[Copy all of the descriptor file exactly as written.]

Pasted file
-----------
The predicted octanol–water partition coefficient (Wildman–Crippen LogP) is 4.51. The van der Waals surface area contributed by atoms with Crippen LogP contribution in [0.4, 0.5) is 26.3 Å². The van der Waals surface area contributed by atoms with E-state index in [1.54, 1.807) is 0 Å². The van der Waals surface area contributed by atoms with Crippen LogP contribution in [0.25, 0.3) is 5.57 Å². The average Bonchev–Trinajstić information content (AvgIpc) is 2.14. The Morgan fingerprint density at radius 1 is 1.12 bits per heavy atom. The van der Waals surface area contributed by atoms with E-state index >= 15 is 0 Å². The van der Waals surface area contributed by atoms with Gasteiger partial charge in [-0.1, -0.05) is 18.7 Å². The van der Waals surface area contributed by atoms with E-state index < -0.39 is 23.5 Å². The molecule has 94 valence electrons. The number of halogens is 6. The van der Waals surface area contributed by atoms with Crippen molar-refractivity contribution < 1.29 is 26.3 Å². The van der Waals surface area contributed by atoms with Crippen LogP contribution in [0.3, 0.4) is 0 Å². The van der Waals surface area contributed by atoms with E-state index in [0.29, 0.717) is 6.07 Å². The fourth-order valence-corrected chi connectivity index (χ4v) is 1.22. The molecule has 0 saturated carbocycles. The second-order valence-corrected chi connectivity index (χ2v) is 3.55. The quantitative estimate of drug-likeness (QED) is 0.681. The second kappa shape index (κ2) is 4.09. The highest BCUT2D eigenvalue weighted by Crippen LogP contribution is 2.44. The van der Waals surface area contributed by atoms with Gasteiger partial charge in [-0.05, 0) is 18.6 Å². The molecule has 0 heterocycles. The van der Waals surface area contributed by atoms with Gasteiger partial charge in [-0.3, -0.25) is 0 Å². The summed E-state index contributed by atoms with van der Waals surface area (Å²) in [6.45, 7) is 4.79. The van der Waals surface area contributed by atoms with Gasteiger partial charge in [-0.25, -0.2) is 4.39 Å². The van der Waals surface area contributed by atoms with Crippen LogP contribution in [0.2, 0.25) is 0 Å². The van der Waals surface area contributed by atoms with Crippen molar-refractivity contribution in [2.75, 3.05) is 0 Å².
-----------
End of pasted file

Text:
The predicted octanol–water partition coefficient (Wildman–Crippen LogP) is 4.51. The van der Waals surface area contributed by atoms with Crippen LogP contribution in [0.4, 0.5) is 26.3 Å². The van der Waals surface area contributed by atoms with E-state index in [1.54, 1.807) is 0 Å². The van der Waals surface area contributed by atoms with Crippen LogP contribution in [0.25, 0.3) is 5.57 Å². The average Bonchev–Trinajstić information content (AvgIpc) is 2.14. The Morgan fingerprint density at radius 1 is 1.12 bits per heavy atom. The van der Waals surface area contributed by atoms with E-state index >= 15 is 0 Å². The van der Waals surface area contributed by atoms with Gasteiger partial charge in [-0.1, -0.05) is 18.7 Å². The van der Waals surface area contributed by atoms with E-state index < -0.39 is 23.5 Å². The molecule has 94 valence electrons. The number of halogens is 6. The van der Waals surface area contributed by atoms with Crippen molar-refractivity contribution < 1.29 is 26.3 Å². The van der Waals surface area contributed by atoms with Crippen LogP contribution in [0.3, 0.4) is 0 Å². The van der Waals surface area contributed by atoms with E-state index in [0.29, 0.717) is 6.07 Å². The fourth-order valence-corrected chi connectivity index (χ4v) is 1.22. The molecule has 0 saturated carbocycles. The second-order valence-corrected chi connectivity index (χ2v) is 3.55. The quantitative estimate of drug-likeness (QED) is 0.681. The second kappa shape index (κ2) is 4.09. The highest BCUT2D eigenvalue weighted by Crippen LogP contribution is 2.44. The van der Waals surface area contributed by atoms with Gasteiger partial charge in [-0.05, 0) is 18.6 Å². The molecule has 0 heterocycles. The van der Waals surface area contributed by atoms with Gasteiger partial charge in [-0.3, -0.25) is 0 Å². The summed E-state index contributed by atoms with van der Waals surface area (Å²) in [6.45, 7) is 4.79. The van der Waals surface area contributed by atoms with Gasteiger partial charge in [-0.25, -0.2) is 4.39 Å². The van der Waals surface area contributed by atoms with Crippen LogP contribution in [0.2, 0.25) is 0 Å². The van der Waals surface area contributed by atoms with Crippen molar-refractivity contribution in [2.75, 3.05) is 0 Å².